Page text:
William Pitt the Younger

by Eric J. Evans

Rating: ★★★

This Lancaster Pamphlets publication covers the life of Britain's youngest ever Prime Minister, a figure who can in many ways be considered an archetypical troubled prodigy. Evans writes engagingly enough about his topic, but the coverage is more introductory than in-depth, and the book seems to be of more use as a starting point for the interested student.

There are many things such a student could follow up on. Operating in a time of political change as Pitt was, his biography touches on a number of broader movements which can be followed -- from the growing power of the political party to the rush of liberal radicalism provoked by the French Revolution. More closely, Pitt encountered a number of interesting characters in British politics, and their own biographies are suggested as appropriate further reading.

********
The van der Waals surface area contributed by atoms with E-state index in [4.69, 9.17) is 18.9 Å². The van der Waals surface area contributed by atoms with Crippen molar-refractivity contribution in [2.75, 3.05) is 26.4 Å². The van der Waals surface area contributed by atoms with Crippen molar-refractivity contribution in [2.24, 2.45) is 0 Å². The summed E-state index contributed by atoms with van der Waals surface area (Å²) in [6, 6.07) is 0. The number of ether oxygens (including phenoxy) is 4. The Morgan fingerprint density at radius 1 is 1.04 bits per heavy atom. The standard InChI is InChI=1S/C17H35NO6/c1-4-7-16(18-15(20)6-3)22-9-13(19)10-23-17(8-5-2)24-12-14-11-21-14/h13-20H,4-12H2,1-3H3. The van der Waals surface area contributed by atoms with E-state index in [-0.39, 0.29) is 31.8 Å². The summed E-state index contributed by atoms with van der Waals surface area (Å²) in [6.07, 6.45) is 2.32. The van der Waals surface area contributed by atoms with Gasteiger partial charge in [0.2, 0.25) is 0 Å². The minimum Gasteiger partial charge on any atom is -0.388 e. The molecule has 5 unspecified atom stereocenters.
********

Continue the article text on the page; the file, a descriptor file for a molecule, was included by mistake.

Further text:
The sense of the man is one of a ideological moderate, preferred over others as a compromise, who was also capable enough to improve the effectiveness of Parliament. That said, the book more often talks of Pitt being plagued by failures and disasters than successful policies -- the war with France which negated Pitt's fiscal responsibility, and the hamstrung issue of Irish government. Evans tells us more than shows us that Pitt was a good leader.

As an introductory text for someone interested in the period or the man, this volume is highly suitable and readable. It lacks the detail that a serious student would expect, and the political rather than personal approach means it is unlikely to be interesting to someone not reading for historical interest.